Machine Guards: Know how to inspect and use them
Machines cause thousands of serious injuries each year. Some danger spots to watch for include:
- The point of operation where the machine works on material
- Power-transmission parts, such as flywheels, pulleys, belts, chains, couplings, spindles, cams, and gears
- Other moving pieces, including blades or other cutting parts
Machines have guards and other devices to help protect operators:
- Some guards are fixed and cannot be removed.
- Interlocked guards are removable, but they have shutoff protections.
- Some can be adjusted or are self-adjusting, based on the material being handled.
- Some machines automatically shut off if an operator’s body part comes into the guarded area.
- Restraint and pull-back devices do not allow the worker’s hands access.
- Two-hand control devices require the operator to use both hands.
- Sometimes the entire machine is in a locked area away from the operator.
In general, machine guards must:
- Prevent operator contact with danger spots.
- Not be easily removed.
- Protect against things falling into the guarded area. This is because a small object or tool could cause a jam or malfunction.
- Allow for safe lubrication of the machine without having to remove them.
- Not interfere with efficient machine operation.
Follow good practices to stay safe.
- Feed material into the machine with push sticks, rather than your hands.
- Find a comfortable working position in order to minimize fatigue.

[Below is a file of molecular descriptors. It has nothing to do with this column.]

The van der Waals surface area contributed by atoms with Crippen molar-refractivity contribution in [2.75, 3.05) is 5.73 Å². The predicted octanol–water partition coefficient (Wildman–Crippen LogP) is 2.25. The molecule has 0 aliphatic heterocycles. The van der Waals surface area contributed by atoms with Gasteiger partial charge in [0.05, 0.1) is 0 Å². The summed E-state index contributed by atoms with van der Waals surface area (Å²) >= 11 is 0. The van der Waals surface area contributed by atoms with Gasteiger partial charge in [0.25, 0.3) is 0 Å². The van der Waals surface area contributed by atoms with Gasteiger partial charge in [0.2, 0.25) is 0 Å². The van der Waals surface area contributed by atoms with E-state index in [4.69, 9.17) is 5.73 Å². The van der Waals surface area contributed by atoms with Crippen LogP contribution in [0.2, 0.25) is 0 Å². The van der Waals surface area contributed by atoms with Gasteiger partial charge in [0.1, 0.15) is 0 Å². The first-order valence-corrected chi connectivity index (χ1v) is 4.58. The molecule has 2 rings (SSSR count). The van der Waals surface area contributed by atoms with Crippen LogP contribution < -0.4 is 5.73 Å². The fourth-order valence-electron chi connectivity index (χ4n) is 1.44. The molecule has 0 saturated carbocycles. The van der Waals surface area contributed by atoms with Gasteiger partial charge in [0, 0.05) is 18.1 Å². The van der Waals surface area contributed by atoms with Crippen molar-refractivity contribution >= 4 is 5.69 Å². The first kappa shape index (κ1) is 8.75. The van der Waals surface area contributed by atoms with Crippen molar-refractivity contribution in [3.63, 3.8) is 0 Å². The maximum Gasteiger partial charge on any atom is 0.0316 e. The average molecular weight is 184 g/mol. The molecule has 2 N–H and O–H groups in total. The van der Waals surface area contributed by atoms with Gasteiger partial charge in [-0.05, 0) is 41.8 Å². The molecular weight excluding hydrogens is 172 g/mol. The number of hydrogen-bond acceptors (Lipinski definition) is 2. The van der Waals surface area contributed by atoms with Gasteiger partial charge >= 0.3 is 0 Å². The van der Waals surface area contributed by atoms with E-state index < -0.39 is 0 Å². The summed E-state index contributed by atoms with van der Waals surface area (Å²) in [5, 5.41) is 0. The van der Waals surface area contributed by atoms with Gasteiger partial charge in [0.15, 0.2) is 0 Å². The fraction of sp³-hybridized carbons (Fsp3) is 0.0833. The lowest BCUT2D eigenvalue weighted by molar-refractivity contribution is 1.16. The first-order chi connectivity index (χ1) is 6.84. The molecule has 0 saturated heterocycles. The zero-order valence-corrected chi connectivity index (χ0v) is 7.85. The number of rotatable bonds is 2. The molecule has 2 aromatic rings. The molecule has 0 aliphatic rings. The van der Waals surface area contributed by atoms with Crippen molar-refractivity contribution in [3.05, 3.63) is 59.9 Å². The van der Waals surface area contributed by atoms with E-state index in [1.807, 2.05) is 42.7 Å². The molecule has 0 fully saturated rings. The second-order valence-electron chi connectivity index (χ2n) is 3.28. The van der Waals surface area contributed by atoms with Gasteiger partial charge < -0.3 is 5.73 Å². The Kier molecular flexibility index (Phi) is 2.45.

- Do not rush.
- Follow lockout and tagout procedures.
- Check machines after repair or maintenance to make sure that all guards are back in their proper places.
Machinery can cause injuries, amputations, or even death, but guards can help protect you if you follow safety rules.
Safe and Sound Week: Recognizing the nationwide event
We are proud to participate in this nationwide event held each August. Safe and Sound Week offers information and ideas on how to keep America’s workers safe.
You can take part in many ways, including:
- Participating in the safety program design and in safety committees.
- Reporting incidents (including near misses) so they can be investigated.
- Analyzing hazards associated with routine and nonroutine jobs, tasks, and processes.
- Defining and documenting safe work practices.
- Conducting site inspections and incident investigations.
- Training current coworkers and newly hired employees.
- Evaluating program performance and identifying ways to improve.